Update from editor: While the actual text of Mayor Berkowitz’s latest emergency order makes no mention of churches or religious exemptions, his legal department clarified on July 23 that churches will be allowed to operate under a previous order which permits gatherings of up to 500 people. This is the greatest amount of freedom afforded to any entity under his latest orders.
This becoming a pattern with Anchorage Mayor Ethan Berkowitz. In imposing his latest emergency order to address COVID-19, the mayor has again treated churches and religious institutions with far greater restrictions than those mandated for bars, bingo halls, theaters, gyms and recreational facilities.
In issuing his 14th mandate on July 22, the mayor lists no scientific evidence supporting the notion that a bingo hall or bar is safer than a church service. The lack of parity is sure to stir more protests from those who see this mayor as eager to curtail First Amendment rights to free assembly and worship while affording entertainment venues much greater freedoms.
According to Berkowitz’s newest order, most indoor gatherings with more than 25 people are prohibited. Most outdoor gatherings involving food or drinks must be limited to 50 people. His order lists several exceptions, but none for religious groups.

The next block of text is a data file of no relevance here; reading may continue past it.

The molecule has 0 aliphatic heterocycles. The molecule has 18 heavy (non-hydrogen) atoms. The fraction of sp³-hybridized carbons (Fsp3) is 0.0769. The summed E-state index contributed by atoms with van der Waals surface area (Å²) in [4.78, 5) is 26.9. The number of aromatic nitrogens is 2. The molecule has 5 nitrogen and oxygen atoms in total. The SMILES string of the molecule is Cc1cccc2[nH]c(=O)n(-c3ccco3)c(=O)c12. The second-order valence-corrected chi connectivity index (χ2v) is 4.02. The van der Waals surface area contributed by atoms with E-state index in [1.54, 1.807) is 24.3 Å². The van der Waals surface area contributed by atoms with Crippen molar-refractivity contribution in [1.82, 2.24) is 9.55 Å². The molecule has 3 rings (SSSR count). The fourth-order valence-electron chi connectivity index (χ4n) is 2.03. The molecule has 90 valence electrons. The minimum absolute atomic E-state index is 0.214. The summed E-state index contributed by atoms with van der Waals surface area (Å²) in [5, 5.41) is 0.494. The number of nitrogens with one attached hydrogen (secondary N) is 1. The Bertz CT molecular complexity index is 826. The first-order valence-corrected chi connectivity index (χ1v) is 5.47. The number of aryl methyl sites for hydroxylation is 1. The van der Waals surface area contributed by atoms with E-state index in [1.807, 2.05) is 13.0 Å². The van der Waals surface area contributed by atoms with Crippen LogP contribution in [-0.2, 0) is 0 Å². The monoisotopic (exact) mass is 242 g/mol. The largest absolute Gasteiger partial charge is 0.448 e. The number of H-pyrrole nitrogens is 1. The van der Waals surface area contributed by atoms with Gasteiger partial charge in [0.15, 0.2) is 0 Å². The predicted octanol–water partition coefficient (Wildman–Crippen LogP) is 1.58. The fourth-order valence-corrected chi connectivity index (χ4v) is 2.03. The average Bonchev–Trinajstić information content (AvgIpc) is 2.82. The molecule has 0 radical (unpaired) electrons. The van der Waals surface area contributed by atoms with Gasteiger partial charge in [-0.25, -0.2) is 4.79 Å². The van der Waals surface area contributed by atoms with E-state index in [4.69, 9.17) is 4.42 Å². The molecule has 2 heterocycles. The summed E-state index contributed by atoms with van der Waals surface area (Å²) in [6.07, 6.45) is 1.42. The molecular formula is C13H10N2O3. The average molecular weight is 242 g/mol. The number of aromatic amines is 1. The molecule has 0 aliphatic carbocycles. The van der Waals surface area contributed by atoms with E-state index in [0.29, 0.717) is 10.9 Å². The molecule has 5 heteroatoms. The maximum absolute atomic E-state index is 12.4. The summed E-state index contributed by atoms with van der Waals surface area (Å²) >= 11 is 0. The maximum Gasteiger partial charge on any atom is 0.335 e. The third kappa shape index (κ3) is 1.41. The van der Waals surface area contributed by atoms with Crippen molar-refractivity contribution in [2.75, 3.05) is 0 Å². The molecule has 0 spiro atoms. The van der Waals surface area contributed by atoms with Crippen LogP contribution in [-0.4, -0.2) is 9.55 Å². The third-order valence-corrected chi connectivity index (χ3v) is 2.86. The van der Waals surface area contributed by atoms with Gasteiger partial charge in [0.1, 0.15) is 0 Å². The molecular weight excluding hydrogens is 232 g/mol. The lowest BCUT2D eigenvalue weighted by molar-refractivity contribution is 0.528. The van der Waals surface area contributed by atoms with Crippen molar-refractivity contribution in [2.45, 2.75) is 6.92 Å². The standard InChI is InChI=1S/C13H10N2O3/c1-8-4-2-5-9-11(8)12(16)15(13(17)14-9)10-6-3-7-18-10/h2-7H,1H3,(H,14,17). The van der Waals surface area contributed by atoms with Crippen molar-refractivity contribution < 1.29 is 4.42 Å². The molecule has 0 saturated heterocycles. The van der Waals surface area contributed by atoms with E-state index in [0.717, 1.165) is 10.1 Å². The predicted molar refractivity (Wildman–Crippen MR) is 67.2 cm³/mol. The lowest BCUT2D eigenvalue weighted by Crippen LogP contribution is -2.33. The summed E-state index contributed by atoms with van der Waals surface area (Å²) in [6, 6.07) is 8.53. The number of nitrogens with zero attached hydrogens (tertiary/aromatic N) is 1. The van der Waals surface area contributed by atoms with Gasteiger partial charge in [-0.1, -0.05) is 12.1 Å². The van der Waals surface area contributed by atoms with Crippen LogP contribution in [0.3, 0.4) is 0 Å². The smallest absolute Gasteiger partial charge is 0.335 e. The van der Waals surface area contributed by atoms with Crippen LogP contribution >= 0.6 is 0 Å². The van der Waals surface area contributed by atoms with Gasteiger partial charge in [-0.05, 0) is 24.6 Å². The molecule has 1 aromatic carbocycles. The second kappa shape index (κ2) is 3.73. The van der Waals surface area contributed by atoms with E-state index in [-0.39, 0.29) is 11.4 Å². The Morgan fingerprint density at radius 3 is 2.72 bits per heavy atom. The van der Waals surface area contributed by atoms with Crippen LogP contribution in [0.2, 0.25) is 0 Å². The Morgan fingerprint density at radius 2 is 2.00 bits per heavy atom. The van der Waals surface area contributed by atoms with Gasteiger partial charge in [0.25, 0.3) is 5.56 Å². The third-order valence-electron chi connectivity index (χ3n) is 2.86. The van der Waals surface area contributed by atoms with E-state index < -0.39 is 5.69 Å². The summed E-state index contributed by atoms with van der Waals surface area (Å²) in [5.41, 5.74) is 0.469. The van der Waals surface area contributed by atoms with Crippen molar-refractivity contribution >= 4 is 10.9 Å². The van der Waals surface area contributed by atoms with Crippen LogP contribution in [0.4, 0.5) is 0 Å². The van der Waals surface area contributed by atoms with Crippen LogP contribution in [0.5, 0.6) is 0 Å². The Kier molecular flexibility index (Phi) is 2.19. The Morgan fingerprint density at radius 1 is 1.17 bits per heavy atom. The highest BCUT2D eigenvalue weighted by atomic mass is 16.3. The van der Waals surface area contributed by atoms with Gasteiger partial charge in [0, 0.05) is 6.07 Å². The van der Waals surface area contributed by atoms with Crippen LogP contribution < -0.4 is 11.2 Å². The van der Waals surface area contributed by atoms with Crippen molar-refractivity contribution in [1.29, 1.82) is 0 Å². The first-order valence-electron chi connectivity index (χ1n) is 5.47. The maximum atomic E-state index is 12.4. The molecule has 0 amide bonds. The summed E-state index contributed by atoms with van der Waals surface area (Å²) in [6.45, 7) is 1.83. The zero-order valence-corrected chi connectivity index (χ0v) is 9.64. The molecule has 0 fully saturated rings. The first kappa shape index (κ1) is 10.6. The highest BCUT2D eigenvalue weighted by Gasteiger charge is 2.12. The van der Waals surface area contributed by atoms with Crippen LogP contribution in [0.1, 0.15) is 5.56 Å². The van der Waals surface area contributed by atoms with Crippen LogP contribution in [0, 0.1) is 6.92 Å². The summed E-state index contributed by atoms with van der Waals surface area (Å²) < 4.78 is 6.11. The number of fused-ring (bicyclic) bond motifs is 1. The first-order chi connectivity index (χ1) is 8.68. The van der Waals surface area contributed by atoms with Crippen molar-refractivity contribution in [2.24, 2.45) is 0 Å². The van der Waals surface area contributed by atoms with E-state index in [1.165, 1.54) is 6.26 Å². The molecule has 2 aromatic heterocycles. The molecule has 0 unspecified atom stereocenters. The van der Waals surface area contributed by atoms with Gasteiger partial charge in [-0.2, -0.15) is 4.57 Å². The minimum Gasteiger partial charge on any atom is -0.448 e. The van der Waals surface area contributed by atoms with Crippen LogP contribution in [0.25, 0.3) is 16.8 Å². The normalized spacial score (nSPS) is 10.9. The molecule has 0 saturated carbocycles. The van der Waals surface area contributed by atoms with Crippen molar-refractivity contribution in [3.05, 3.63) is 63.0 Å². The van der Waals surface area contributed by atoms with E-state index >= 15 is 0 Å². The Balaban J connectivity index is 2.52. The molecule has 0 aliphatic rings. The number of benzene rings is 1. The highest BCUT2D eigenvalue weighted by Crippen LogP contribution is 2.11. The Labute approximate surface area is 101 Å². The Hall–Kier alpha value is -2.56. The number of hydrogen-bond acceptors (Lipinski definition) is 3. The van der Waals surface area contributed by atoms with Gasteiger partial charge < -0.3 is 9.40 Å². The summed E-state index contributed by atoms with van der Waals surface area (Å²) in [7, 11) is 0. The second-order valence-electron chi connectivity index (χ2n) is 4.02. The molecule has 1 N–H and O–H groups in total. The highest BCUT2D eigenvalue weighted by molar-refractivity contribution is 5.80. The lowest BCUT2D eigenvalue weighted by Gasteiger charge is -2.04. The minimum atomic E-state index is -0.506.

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The outdoor gathering restrictions do not pertain to farmer’s markets or food-truck events. Likewise, drive-in gatherings are also exempted so long as vehicles are six feet apart (or 10 feet apart if people are singing – i.e. singing hyms and worship songs).
Restaurants, breweries, gyms, bingo halls, theaters and entertainment joints, however, may have up to 50% capacity. So a large workout facility, for example, that holds 1,000 people could legally have 500 people running on treadmills, pumping iron or engaged in yoga classes. Mega churches with the same capacity, though, could only have 25 worshipers in a 1,000-person venue, according to the order. Any more and the church would be in violation of the law and subject to fines.
The mayor’s order restricts bars and nightclubs to 25% capacity.
Additionally, Berkowitz requires that all indoor establishments serving the public in a sit-down setting, appointment or service that last 15 minutes or longer to require all adults to fork over their first and last name, phone number and email address so his government tracers can track them if needed. The information will be kept for “not less than 30 days.”
The mayor’s order, which goes into effect on July 24, is possible because the Anchorage Assembly has extended his emergency powers to deal with COVID-19. There is no expiration date on the mandate.